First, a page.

If containment measures are lifted by 1st June, we expect a recovery from Q3. Nonetheless, some sectors, specifically the hospitality and events sector, are expected to continue to perform very poorly. Until a vaccine is found, social distancing will still be with us even if restaurants and stores reopen. Moreover, income losses incurred and ongoing uncertainty are likely to put a lid on pent-up demand for the rest of the year. Yet that impact will differ substantially between member states (see below). All in all, we project the Eurozone economy to contract by 5.2% this year and to grow by 4.3% next year, based on the assumption that lockdown measures will be largely lifted in the course of the current quarter. We forecast unemployment to average 9% this year, from 7.5% last year, and inflation to average 0.5%. Some member states are likely to experience deflation for several months. Furthermore, public finances are set to worsen tremendously, jeopardizing future debt sustainability, the recovery, and medium-term economic growth, especially in southern Eurozone countries.
Our current projections suggest that by the end of 2021, GDP will have largely recovered from the losses incurred in the first half of this year. Yet estimates are clouded in a great deal of uncertainty, related to when lockdown measures will be lifted and to the speed of recovery. Currently we are assuming no recurrence of lockdown measures, a fairly swift return to normal from Q3 and no major long-lasting destruction of employment and solvent firms, thanks to supportive monetary and fiscal policy. But clearly these assumptions come with large downside risks and it is increasingly likely that society will need to adapt to a ‘new normal’.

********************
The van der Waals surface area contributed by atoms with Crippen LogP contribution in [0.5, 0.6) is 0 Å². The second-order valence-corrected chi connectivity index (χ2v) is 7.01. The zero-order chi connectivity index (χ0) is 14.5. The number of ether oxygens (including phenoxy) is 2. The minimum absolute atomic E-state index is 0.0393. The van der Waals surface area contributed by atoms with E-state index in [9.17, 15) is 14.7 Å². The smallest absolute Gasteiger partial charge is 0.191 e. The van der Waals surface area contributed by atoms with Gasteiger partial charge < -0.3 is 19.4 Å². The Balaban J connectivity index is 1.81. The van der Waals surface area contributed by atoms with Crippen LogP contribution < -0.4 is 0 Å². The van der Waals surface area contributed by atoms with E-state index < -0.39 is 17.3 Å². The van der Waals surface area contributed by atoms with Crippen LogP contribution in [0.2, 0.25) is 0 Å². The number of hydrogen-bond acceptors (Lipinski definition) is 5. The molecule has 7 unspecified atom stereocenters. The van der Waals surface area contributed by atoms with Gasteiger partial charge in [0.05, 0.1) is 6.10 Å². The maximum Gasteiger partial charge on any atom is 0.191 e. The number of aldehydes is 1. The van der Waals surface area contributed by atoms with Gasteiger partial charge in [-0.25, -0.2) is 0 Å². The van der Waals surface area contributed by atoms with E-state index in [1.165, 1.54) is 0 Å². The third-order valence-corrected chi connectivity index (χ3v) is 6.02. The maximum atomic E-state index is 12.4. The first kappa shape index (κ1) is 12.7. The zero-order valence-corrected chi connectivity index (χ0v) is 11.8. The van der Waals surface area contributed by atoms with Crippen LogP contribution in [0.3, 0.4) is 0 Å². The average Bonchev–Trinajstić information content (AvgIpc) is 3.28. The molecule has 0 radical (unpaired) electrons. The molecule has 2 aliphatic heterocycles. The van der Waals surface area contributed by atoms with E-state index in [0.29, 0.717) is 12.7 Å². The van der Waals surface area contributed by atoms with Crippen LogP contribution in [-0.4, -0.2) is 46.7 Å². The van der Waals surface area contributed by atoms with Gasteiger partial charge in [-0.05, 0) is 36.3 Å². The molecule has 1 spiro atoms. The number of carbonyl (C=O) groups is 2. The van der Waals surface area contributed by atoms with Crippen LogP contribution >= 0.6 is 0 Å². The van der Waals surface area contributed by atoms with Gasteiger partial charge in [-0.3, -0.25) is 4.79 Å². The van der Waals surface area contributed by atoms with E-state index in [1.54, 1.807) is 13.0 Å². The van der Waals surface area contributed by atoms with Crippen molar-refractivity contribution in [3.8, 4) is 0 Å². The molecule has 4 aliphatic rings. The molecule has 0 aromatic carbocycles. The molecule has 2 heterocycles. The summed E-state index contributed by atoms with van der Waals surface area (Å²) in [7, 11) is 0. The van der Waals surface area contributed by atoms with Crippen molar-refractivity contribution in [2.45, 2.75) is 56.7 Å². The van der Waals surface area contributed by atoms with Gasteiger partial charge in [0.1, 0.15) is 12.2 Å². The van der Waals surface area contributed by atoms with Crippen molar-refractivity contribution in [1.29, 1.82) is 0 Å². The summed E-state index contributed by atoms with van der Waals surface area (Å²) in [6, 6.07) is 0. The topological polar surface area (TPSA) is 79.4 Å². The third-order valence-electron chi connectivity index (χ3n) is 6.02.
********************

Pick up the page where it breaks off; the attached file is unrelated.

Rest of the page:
Based on Q1 figures and new insights, it seems inevitable we will have to downgrade our forecast. In an upcoming pieces we take a more profound look at the scope for recovery.
Before COVID-19 arrived in Europe, the Germany economy was stagnating. COVID-19 deals another blow, pushing Germany into recession. We now project a GDP contraction of 4.6% for 2020 but given the recent figures in other Eurozone countries, it is inevitable that we will have to revise our forecast downwards.
Not all sectors are equally vulnerable to the crisis. We estimate that in roughly 21% of the economy activity will remain more or less the same. This holds for sectors like healthcare the financial sector. For roughly 60% of the economy activity will be reduced by 0% to 50%. For these category, think of sectors such as education, consultancy and some parts of manufacturing. For the last category, for a total of 19%, activity will plummet by more than 50%. Sectors such as the hospitality sector, air transport and the cultural sector fall into this category.
Households and corporates hold relatively more savings now than they did before the GFC (figure 6), thus increasing the shock absorbing capacity. Interest payments have decreased steadily over the years (figure 7) due to low debt levels and subsequent low interest obligations. Companies will thus be able to sustain longer periods of lower revenues since their fixed costs are lower (keeping other costs fixed). All together, we could state that in general, companies and households are better equipped to weather the storm than they were prior to the GFC.